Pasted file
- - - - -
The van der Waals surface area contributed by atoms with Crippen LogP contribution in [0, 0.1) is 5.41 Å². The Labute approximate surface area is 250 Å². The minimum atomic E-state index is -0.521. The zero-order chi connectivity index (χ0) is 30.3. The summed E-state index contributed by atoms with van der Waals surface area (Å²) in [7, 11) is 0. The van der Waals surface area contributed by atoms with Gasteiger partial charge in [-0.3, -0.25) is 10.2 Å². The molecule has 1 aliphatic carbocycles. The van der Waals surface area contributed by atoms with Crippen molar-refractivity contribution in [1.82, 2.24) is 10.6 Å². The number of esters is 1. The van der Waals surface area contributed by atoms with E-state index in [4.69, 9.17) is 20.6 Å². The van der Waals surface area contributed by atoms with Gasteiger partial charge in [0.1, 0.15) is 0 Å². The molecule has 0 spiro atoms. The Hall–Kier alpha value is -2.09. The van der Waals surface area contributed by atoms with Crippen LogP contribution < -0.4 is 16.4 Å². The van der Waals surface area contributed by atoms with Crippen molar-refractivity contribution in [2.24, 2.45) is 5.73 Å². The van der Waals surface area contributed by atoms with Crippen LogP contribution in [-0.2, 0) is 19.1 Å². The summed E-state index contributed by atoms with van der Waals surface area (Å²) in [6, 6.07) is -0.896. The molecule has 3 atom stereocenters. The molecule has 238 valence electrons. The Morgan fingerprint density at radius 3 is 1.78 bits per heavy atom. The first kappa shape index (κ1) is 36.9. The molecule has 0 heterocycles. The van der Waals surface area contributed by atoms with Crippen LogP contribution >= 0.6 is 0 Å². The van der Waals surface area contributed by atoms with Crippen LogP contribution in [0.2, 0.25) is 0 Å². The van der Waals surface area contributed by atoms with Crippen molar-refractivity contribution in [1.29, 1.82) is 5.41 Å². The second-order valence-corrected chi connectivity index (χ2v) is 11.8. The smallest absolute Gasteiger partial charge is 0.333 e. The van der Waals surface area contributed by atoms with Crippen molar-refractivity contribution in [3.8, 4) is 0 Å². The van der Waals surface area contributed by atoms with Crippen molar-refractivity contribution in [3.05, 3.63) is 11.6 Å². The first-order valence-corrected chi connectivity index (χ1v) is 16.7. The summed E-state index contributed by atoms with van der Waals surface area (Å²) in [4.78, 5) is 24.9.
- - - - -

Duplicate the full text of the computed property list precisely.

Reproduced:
The van der Waals surface area contributed by atoms with Crippen LogP contribution in [0, 0.1) is 5.41 Å². The Labute approximate surface area is 250 Å². The minimum atomic E-state index is -0.521. The zero-order chi connectivity index (χ0) is 30.3. The summed E-state index contributed by atoms with van der Waals surface area (Å²) in [7, 11) is 0. The van der Waals surface area contributed by atoms with Gasteiger partial charge in [-0.3, -0.25) is 10.2 Å². The molecule has 1 aliphatic carbocycles. The van der Waals surface area contributed by atoms with Crippen molar-refractivity contribution in [1.82, 2.24) is 10.6 Å². The number of esters is 1. The van der Waals surface area contributed by atoms with E-state index in [4.69, 9.17) is 20.6 Å². The van der Waals surface area contributed by atoms with Gasteiger partial charge in [0.1, 0.15) is 0 Å². The molecule has 0 spiro atoms. The Hall–Kier alpha value is -2.09. The van der Waals surface area contributed by atoms with Crippen LogP contribution < -0.4 is 16.4 Å². The van der Waals surface area contributed by atoms with Crippen molar-refractivity contribution in [2.24, 2.45) is 5.73 Å². The van der Waals surface area contributed by atoms with Crippen LogP contribution in [-0.2, 0) is 19.1 Å². The summed E-state index contributed by atoms with van der Waals surface area (Å²) in [6, 6.07) is -0.896. The molecule has 3 atom stereocenters. The molecule has 238 valence electrons. The Morgan fingerprint density at radius 3 is 1.78 bits per heavy atom. The first kappa shape index (κ1) is 36.9. The molecule has 0 heterocycles. The van der Waals surface area contributed by atoms with Crippen LogP contribution >= 0.6 is 0 Å². The van der Waals surface area contributed by atoms with Crippen LogP contribution in [0.2, 0.25) is 0 Å². The van der Waals surface area contributed by atoms with Crippen molar-refractivity contribution in [1.29, 1.82) is 5.41 Å². The second-order valence-corrected chi connectivity index (χ2v) is 11.8. The smallest absolute Gasteiger partial charge is 0.333 e. The van der Waals surface area contributed by atoms with Crippen molar-refractivity contribution in [3.8, 4) is 0 Å². The van der Waals surface area contributed by atoms with Crippen molar-refractivity contribution in [3.05, 3.63) is 11.6 Å². The first-order valence-corrected chi connectivity index (χ1v) is 16.7. The summed E-state index contributed by atoms with van der Waals surface area (Å²) in [4.78, 5) is 24.9.